4.2 min readBy Published On: September 11th, 2019Categories: News0 Comments on BPDA moves forward on Article 68 disregarding community feedback

Despite opposition, it was revealed on Tuesday, the Boston Planning and Development Agency (BPDA) will move forward with a controversial section of the Boston Zoning Code that could potentially change the landscape of residential development in South Boston.  Less than a day after a heated community meeting on the issue, a BPDA official announced that Article 68 will take effect at the end of next month without incorporating important feedback from residents and elected officials.

The BPDA board will formally vote on Thursday, September 12th at 3:30pm to bring the BPDA plan before the Boston Zoning Commission in October.

Some important background information

South Boston Rezoning Initiative

Back in 2015 the BPDA began a public process known as the South Boston Rezoning Initiative. The goal was to update the insufficient zoning process in South Boston which resulted in numerous variance requests by reviewing and recommending changes to current zoning code while respecting the historic character of the neighborhood while balancing residential growth with over-development. From this initiative came Article 68.

What is Article 68?

Article 68 expanded to all of South Boston with the intention of stopping systemized new development rules that would be fair to neighborhood residents, property owners, and developers. The new zoning hoped to level the development playing field by standardizing the rules to allow for reasonable growth, while at the same time eliminating the need to resort to variances and the unpredictability of the zoning appeal process.

Article 68 basically eliminated minimum lot size requirements and replaced previously existing low-density use restrictions with a single all-encompassing 4+ multi-family district. And here’s the loophole – large lots, where development had been limited by use or minimum lot size requirements, can now become the sites for development projects that don’t really fit in the neighborhood. For example, remember the house on M Street?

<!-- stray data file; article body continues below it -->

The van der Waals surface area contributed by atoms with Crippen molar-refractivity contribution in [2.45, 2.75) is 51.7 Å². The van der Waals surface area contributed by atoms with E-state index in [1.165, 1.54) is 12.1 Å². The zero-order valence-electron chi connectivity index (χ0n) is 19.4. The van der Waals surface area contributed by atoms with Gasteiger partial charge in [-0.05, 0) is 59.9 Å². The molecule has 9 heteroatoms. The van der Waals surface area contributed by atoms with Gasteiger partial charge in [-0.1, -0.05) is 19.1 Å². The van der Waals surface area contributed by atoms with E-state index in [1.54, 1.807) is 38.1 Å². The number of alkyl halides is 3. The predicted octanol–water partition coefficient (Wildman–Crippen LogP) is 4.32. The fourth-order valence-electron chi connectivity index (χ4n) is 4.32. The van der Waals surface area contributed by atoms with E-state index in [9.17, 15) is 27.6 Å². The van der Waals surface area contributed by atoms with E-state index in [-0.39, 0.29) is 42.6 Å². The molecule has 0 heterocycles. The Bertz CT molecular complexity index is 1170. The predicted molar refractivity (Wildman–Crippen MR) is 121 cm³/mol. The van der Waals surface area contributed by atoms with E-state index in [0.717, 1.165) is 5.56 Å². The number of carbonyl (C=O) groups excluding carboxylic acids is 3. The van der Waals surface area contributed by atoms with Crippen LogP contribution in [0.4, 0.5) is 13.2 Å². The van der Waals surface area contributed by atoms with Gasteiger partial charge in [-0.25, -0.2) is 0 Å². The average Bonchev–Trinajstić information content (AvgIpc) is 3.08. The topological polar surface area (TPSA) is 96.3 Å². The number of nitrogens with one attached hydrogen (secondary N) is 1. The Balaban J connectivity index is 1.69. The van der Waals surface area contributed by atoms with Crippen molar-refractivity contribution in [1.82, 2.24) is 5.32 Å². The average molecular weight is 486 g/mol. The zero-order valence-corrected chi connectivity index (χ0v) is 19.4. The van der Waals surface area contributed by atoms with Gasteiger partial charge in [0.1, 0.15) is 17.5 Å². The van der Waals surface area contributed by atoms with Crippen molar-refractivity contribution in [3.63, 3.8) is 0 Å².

Which bring us to, the definition of IPOD

The South Boston Interim Planning Overlay District is intended to advance the City’s housing-creation goals within a zoning code framework respectful of the day-to-day living conditions of South Boston residents who have been significantly impacted by a period of unprecedented neighborhood development, residential expansion, and growing traffic congestion.

From the house on M Street example, City Councilor At-Large Michael Flaherty urged the Boston Planning and Development Agency to create an IPOD –“in order to subject certain higher unit count proposed projects to increased public review, while the BPDA staff assesses the strengths and weaknesses of Article 68 as implemented.” Sort of like a neighborhood watch dog.

The IPOD expiration date is October 31st.

So how did we get from the IPOD watching out for the neighborhood to the BPDA pushing forward with Article 68 without revisions?

Here’s our Dateline:

On Wednesday, August 28th, Congressman Stephen Lynch, City Councilor At-Large Michael Flaherty, City Councilor Ed Flynn, State Senator Nick Collins, and State Representative David Biele wrote a letter to the BPDA asking for Article 68 to include 3F zoning (zoning for 3 Family Residential Housing) instead of the current Multi-Family Residential (MFR 4+ units).  MFR zoning blankets most of South Boston and developments over three units can proceed as of right with heights up to 40 feet, if the development meets the rest of the zoning code.  Other neighborhoods in the city include 3F zoning, like Dorchester, Mattapan, Charlestown, Brighton – to name a few. (See letter at end of post.)

There were two community meetings to discuss the IPOD deadline, Article 68 and how it impacts the neighborhood. The first neighborhood meeting was held at the Condon School on Thursday, September 5th. (Side note: The only notification of this meeting was in the local South Boston papers which came out on the same day – Thursday, September 5th.) About 30 people attended this first meeting.

The second meeting was held on Monday, September 9th at the Tynan School. Over 200 people attended with an overwhelming majority that wanted to see Article 68 changed to include zoning designations for 3F.  (basically echoing the above letter to BPDA from local elected officials.)

Less than 24 hours later, on Tuesday, September 10th at the City Point Neighborhood Association monthly meeting, Mark McGonagle – representative of the BPDA – informed the attendees that the BPDA planned to proceed with Article 68 including the MFR. So basically back where we started.

Okay, so what exactly does that mean?

First, the ZBA works closely with the BPDA for all development in the City of Boston. With the recent news of the bribery scandal in the ZBA, why is the BPDA moving so quickly on Article 68 with clear neighborhood and elected official opposition? What is the rush? What did the BPDA do with the information gathered on Monday night’s meeting?

Conveniently, the BPDA board meeting which will vote on Thursday does not allow for public testimony.

To contact the BPDA Board with concerns, please contact [email protected] and [email protected]







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